The primary problem in this case is not a security one first and foremost; this situation creates apparent packet loss, as the link layer protocol mapping for your IP address will typically change between you and the other node according to the action of a race condition and much traffic will not go to the requestor. Of course, this does all depend on the link layer.
It's certainly possible that you would see some of each other's traffic, and if you were malicious you could certainly dump it. Of course, you would probably not get all of it. However, this is no different from viewing traffic in transit through a mirror port or by getting it out of a router or something - it wouldn't make it any easier to break the security of SSL sessions, for instance. So, even if this happened (and it would indicate severe incompetence on the part of the ISP), I would not expect an actual security breach unless I wasn't encrypting things.
You'd also see the return traffic of the other person, but not what they send.
In practice, when there are duplicate IPs like this on an ethernet and the nodes do not detect and handle the failure, it's basically impossible to complete the TCP 3-way handshake (let alone negotiate a TLS session) and the connection looks to be extremely poor or entirely down.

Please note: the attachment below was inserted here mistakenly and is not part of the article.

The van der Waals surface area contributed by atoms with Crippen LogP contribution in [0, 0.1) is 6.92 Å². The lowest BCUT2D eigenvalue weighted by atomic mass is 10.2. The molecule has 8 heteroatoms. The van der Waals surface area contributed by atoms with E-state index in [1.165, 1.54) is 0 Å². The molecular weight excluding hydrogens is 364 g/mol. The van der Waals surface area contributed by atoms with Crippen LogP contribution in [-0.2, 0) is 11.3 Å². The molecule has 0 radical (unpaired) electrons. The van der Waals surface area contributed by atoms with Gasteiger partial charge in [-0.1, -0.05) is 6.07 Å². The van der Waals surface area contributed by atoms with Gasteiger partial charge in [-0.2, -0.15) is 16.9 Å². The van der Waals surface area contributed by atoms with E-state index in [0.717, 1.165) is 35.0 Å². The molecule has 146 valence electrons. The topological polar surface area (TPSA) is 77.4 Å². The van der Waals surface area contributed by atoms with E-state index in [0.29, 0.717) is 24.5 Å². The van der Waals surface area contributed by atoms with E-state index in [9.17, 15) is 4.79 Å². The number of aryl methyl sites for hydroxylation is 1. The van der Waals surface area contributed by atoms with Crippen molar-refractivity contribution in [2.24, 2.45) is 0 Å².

Most differences would be as a result of the link layer and how it maps link layer addresses to network addresses, and most security differences would be a function of the application layer protocol being used and whether IPsec is in use. In IPv6, since you are assigned a prefix and that is what would have to conflict, the consequence would be almost identical except that there isn't likely to be anyone on your network with the same IP as the misdirected packets are destined to.